Along with this blatant discrimination, unmarried women were also denied government support because it would “promote promiscuous intermingling.” It was thought that government aid would encourage women to remain unmarried. Through the denial of relief to single women, the Freedmen’s Bureau attempted to create family units within the camps. This denial forced women to marry in order to have support yet kept them financially dependent on their spouse. Once married, women who had worked in domestic roles, caring for children and elderly relatives, found themselves without time to work outside the home. Women who escaped enslavement were aware that irate former enslavers would attempt to re-enslave them under the pretense of hiring them for work. If women refused to return to plantation labor, they could be sent to prison under false charges. One Freedmen’s Aid reformer who visited a Washington DC women’s prison found that many “colored women [had been] placed [in jail] by their former owners for trivial offenses, the real cause being that of leaving them.” For women living in contraband camps and in a post- Civil War world, life was full of uncertainty and danger.
Residents within the contraband camps worked hard to provide aid and education, despite the rampant disease and mistreatment. Mary Dines escaped along the Underground Railroad, hiding under straw in a hay wagon that transported her out of Maryland and into Washington DC. When the Civil War broke out, Dines moved to a contraband camp located on 7th Street in the city. Dines recalled the many visitors that came to the contraband camp, both white and African American, to teach and worship with people living in the encampments. She was a teacher and focused on educating both children and adults. Dines used cards printed with scripture from the Bible to teach her pupils to read. Soon, her students were able to “read whole verses in a very short time.” Dines, like Keckly and Jacobs, saw the importance of education not only for children but also for adults. Because she was literate, she also became the principal letter writer for those who were unable to read and write. Not only were women coming into camps to help educate free people, but women in the camps were also working toward educating both the young and old within the community.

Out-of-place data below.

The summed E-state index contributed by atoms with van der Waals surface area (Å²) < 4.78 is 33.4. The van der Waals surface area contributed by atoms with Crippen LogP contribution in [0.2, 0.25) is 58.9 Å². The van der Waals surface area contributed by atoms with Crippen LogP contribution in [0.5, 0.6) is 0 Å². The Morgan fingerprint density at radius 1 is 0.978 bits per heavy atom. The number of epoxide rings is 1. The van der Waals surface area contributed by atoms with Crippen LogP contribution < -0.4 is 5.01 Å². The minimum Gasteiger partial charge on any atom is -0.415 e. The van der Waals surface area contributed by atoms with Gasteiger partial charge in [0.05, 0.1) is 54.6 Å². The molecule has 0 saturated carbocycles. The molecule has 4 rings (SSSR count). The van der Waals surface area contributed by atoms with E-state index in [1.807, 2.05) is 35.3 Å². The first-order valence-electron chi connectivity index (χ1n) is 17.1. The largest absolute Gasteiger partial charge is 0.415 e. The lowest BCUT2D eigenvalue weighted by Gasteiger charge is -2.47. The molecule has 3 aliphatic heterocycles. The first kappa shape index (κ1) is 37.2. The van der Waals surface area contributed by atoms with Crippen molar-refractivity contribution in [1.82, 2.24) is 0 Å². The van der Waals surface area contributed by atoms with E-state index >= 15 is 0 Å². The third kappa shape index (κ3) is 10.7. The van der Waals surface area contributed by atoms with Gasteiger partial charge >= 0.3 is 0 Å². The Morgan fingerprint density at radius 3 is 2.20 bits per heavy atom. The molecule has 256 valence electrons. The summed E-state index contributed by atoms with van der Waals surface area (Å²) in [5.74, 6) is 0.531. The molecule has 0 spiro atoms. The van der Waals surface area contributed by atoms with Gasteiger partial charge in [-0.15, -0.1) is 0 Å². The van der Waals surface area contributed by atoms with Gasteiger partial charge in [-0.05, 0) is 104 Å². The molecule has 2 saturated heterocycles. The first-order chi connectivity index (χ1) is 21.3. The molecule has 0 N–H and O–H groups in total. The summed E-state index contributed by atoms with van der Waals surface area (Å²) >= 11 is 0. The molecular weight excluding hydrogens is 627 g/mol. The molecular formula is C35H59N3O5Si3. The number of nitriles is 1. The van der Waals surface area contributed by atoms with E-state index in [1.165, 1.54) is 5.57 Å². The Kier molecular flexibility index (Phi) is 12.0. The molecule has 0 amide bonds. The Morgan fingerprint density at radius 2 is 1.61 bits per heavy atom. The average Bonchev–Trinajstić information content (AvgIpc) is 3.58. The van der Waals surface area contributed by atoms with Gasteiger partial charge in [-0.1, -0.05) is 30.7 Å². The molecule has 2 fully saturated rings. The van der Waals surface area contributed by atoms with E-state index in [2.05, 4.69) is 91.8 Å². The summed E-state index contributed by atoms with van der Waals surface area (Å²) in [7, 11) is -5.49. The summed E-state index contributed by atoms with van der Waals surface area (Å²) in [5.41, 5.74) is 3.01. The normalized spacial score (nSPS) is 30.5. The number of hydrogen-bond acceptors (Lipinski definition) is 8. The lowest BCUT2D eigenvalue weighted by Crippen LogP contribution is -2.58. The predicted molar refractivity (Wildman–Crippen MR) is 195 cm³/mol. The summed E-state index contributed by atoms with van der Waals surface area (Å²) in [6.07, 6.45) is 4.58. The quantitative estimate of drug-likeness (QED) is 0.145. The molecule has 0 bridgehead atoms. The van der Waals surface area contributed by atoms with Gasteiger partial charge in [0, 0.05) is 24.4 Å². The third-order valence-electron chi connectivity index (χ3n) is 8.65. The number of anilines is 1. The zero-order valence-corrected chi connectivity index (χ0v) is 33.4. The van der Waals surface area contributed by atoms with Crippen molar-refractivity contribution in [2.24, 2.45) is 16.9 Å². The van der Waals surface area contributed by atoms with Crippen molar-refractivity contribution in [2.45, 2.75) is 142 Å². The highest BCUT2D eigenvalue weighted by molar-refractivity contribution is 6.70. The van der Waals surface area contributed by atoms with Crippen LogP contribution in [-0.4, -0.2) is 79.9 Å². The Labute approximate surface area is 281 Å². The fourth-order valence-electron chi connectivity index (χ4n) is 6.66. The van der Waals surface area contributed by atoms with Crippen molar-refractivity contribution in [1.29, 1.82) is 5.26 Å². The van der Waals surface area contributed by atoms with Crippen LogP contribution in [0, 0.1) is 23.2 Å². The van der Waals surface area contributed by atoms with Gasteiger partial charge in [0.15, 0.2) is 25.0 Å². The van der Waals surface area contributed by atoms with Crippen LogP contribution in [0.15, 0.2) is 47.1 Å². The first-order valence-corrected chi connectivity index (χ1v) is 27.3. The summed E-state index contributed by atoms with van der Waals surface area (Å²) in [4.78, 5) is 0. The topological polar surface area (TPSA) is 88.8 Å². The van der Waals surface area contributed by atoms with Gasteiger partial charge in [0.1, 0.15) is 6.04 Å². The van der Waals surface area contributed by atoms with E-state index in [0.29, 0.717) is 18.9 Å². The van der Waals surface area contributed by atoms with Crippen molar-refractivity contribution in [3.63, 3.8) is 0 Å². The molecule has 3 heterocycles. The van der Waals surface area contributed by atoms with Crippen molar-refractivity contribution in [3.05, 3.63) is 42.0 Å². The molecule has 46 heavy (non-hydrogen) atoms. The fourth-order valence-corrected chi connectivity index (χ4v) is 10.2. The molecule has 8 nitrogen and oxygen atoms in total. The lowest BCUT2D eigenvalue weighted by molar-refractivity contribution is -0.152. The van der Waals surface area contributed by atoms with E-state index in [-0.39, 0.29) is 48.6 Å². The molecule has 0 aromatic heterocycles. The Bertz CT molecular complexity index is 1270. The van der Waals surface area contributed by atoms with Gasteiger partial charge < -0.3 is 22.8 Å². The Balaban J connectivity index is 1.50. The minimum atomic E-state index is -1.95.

Women, especially African American women, were critically important in the creation and operation of contraband relief societies. Through the aid provided and the efforts of Elizabeth Keckly, Harriet Jacobs, and Mary Dines, formerly enslaved people made the nation’s capital and the surrounding areas their home and transitioned into lives as free men and women. Though the transition from slavery to freedom was far from smooth, charitable efforts directed by women shaped African American life in the nineteenth century. African American women played a central role in organizing contraband relief aid and, without their efforts, people adjusting to a life of freedom would not have received the attention and care that they needed and deserved.